The five years between Teacher and Conspiracy are very
eventful for Alexander. I noticed that ceremonies kept
cropping up as important milestones (in fact the working
title for this song was once "Two Weddings and a Funeral").
With this treaty a nation is born
One Greece united
Hail the heroes
League of Corinth, roar!
Alexander crushed the Sacred Band of Thebes
His father cheers
Aside he whispers
Just remember, son
A battle you won, but I won the war.
Philip's wedding fanfare
The king is married once again
This time a bride the peers acclaim
Jealous women, ambitious men
Blithe reception down in flames
Too much history, too much wine
Attalus toasts, sardonic tone
Let's hope this marriage will produce in time
A legitimate heir to the throne
The prince shouts and takes a swing
So it's a bastard that I've been called?
The scene enrages the drunken king
He draws a sword but trips and falls
Nice move, Father! Do you really think
You can conquer Persia? You can't even walk!
You'd best be gone before I'm done this drink
You brash, ungrateful, tainted bastard stock
Cleopatra's wedding fanfare
On his daughter's wedding day
The king's joy is complete
One son back from exile
And a new one on the teat
All the guests rejoice but one
Who bears a secret shame
Humiliation so prolonged
He holds the king to blame
Bold assassin hiding in plain sight
Guarding the king
Whose hour of greatest joy is time to strike
Requital to bring
Helpless watching guests and family gape
Blood and then screams
Swelling seconds mark a swift escape
Frozen like dreams
The madman doesn't make it far
Brought down by the other guards
Too late they think to question why
But dead men can't reply
Philip's funeral fanfare
Father, will I make you proud
Stoically accept your crown
Show not tears, but vengeance in my eyes?
Father, now I understand
Conflicting goals; what price command?
Truth embraced within convenient lies
A word of explanation:
After "Teacher", when Alexander is 16, he briefly serves as regent
of Macedon in Philip's absence. He soon joins Philip on his campaign
against the remaining free Greek city-states, and is wildly successful
as a military commander. Shortly after Alexander turns 18, he
crushes the "invincible" Sacred Band of Thebes at the Battle of
Chaeronea, and Philip unites all of Greece in the League of Corinth.
A month or two after the League of Corinth is formed, Philip takes a
seventh wife, Eurydice. Olympias (his fourth wife, Alexander's mother)
is from Epirus (west of Macedon) but Eurydice is a true Macedonian.
During the wedding feast, Attalus, friend of Philip and uncle of the bride,
gives a toast for the marriage to result in a "legitimate" heir to the throne.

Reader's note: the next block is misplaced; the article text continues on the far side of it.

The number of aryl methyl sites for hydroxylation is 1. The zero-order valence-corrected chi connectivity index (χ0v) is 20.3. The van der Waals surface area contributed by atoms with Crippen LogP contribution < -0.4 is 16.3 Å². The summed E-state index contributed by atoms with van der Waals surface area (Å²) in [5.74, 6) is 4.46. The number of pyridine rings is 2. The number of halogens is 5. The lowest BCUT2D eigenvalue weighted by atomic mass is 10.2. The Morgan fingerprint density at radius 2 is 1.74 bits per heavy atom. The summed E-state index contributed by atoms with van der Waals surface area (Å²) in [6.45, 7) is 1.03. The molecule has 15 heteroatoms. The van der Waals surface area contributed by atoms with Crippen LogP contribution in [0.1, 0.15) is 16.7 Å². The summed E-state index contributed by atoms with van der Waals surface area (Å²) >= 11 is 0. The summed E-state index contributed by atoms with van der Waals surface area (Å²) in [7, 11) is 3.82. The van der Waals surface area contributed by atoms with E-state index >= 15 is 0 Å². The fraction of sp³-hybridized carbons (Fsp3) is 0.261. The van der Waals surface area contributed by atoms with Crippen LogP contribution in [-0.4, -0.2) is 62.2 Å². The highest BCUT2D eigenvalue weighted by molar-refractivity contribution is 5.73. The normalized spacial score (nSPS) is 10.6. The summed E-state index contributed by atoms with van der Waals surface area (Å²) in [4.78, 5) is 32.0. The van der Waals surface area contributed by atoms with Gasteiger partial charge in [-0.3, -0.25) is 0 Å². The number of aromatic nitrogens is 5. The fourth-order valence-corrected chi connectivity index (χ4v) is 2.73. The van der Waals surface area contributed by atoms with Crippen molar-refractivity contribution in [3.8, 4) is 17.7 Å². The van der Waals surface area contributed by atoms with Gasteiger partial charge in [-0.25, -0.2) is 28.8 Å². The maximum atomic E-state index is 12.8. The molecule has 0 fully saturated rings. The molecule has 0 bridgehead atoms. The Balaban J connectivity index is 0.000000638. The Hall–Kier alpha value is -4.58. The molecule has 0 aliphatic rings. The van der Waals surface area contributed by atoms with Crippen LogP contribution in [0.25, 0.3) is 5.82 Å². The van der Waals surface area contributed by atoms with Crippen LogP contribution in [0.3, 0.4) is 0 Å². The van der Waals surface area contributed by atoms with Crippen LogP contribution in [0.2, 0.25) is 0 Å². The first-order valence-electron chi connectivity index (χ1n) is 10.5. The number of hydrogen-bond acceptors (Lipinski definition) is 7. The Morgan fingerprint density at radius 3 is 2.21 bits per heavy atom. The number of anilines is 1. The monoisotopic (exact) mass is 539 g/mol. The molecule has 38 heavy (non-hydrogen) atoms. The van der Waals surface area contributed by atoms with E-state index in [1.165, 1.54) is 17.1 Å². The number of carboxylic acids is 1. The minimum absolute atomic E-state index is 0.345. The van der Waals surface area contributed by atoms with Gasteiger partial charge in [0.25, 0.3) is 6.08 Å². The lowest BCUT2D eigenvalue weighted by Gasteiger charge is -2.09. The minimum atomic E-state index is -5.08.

Alexander, furious, hurls his goblet at Attalus, shouting, "Then what am I, a
bastard?" Philip draws his sword and moves towards his son but falls in a
stupor over the drinking couches. Alexander quips, "Here is the man
planning on conquering from Greece to Asia, and he can't even move
from one table to another." Philip annulls his marriage to Olympias
(a union that had always been stormy at best) and disinherits Alexander.
After a brief exile, Alexander reconciles with Philip (presumably because
Philip recognizes what a brilliant general Alexander is, and would rather have
him leading his planned charge into Persia instead of brewing a rebellion in
Epirus). However, Alexander's position as heir is tenuous at best, and likely
to be completely void if Eurydice bears Philip a son. Olympias is still in exile.
Philip clearly doesn't want any insurrection on the home front while he is
off conquering Persia. He offers Cleopatra's hand (Alexander's full sister,
daughter of Philip and Olympias) in marriage to Alexander of Epirus
(Olympias' brother, Cleopatra's and Alexander the Great's uncle).
They think about it. OK, so marrying your uncle wasn't considered
creepy in those days, but it still makes me wonder if it was completely
Philip's idea, or if there was subtle manipulation by Olympias behind
the scenes, using her brother and daughter to set Philip up for a fall.
So not quite two years later, just after Alexander's 20th birthday,
Philip and Eurydice have a son, Canalus. A few weeks later, Cleopatra
and Alexander of Epirus finally decide to tie the knot, and (drumroll
please) Philip is assassinated at the wedding. Coincidence? I think
not. After Philip's funeral, Olympias and Alexander tie up loose
ends (as described in "Conspiracy") and Alexander becomes king.
One more note about names:
Cleopatra was a popular name among the Macedonians. Although
there is no proven relation, Alexander's sister was connected to
her more famous namesake, Cleopatra VII of Egypt. Alexander's
childhood friend and trusted general Ptolemy returned to Egypt
after Alexander's death, founding the Ptolemaic dynasty, of which
his descendant Cleopatra VII was famously the last pharoah.
Furthermore, the identity of Ptolemy's father is unknown but
there was widespread speculation that it may have been Philip,
which would have made him the half-brother of Alexander and
Cleopatra, which in turn would mean that the two Cleopatras
were, in fact, distantly related to one another.